Helping Other Individuals

Supporting Individuals You Previously Didn’t Know Achieve Success in Recovery

There are many ways to support social, health and mental health.  For this action, you could do the following:

 

Actions You Can Take

Invite someone in recovery to participate in a community garden.

There are many social, health and mental health reasons for participating in gardening, and there are increasing options in many communities for involving people who are in recovery to be a part of a group that is active in growing health vegetables. For this action, find a local community garden and see if there is a way for you to participate and then discuss with others about extending an offer to a recovery group to have one or two people join in with your gardening group. You could approach leaders in the increasing number of faith communities are creating gardens on their properties and ask if they’d be open to reaching out to people in recovery to have them be a part of the garden team. Even if they don’t have experience in gardening, they can benefit from the social engagement, learning new skills, and the healthy vegetables that they’d have an opportunity to eat. The others involved with the garden will likely gain a deeper appreciation of the stories, trials and victories of sustaining long-term recovery.

Carry naloxone and know how to use it to revive someone after an overdose

These days, it is far too common for ordinary citizens to be in an area where someone overdoses and needs to be quickly revived or they will die. Naloxone, often sold under the brand Narcan®, is the most common overdose-reversing medication. You can get training on how to administer Naloxone. Depending on where you live, you may be able to go to a drugstore and get some form of naloxone to carry with you to use if you see someone who has overdosed. In other communities, Naloxone kits may also be available in public libraries or from non-profit organizations.
This news story shares of a 16-year-old girl who saved a life shortly after getting training and carrying a naloxone kit.
For those not familiar with naloxone, Lena Wen, then the Health Commissioner of Baltimore, shares a powerful TEDx talk on Naloxone.

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Get trained as an “angel” to support a pre-arrest diversion program with your local police department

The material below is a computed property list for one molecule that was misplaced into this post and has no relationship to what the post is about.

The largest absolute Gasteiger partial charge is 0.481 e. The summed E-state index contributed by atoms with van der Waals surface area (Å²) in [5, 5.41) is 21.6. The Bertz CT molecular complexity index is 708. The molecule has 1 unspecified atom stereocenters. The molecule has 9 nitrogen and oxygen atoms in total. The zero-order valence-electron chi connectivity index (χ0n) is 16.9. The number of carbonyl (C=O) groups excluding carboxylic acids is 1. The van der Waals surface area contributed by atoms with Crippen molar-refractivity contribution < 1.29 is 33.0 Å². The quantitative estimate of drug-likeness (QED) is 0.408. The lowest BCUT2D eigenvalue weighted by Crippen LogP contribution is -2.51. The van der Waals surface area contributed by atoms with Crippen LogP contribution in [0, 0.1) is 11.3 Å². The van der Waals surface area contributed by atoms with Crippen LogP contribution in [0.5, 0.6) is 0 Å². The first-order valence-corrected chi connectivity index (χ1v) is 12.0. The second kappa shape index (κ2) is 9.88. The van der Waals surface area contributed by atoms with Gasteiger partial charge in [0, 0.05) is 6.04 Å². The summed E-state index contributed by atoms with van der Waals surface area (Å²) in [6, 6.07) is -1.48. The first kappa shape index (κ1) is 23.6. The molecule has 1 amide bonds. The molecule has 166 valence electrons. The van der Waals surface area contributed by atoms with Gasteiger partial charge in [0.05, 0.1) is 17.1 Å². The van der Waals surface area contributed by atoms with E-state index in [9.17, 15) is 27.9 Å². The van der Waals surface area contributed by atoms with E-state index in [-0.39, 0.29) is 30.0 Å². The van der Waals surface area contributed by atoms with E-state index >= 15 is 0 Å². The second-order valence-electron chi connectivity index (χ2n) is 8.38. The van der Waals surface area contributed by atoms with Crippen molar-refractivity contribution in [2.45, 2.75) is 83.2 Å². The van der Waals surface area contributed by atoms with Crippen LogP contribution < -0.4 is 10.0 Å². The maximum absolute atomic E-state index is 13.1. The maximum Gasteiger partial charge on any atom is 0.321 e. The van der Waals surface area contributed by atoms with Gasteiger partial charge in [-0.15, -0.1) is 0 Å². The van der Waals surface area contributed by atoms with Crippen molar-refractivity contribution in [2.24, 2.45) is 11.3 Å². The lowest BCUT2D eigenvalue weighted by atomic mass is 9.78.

Talk to your local police department and ask them if they have (or are planning to launch) an “Angel Initiative” program as a pre-arrest diversion program to help people get help with addiction and substance misuse before they sink deeper into addiction and illegal activities. These programs are always looking for volunteers, either to be an “angel” who works directly with individuals who are trying to avoid or recover from addiction or as volunteers to help with the overall program coordination, promotion and administration. The more help then can get, the more benefit they can achieve while still having time to do their other important police work.

Angels typically volunteer for 10 hours per month, after receiving some initial training. As an angel, you can have a powerful impact in helping someone who is actively seeking help—and typically someone who is relatively early in their problematic use of drugs.

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Get Trained in Mental Health First Aid

It is possible in most communities to get in-person training on Mental Health First Aid.  There are also on-line training sessions.  If you do not have MHFA in your community, contact your local health department.  It is possible in most communities to get in-person training on Mental Health First Aid.  There are also on-line training sessions.  If you do not have MHFA in your community, contact your local health department.  It is possible in most communities to get in-person training on Mental Health First Aid.  There are also on-line training sessions.  If you do not have MHFA in your community, contact your local health department.

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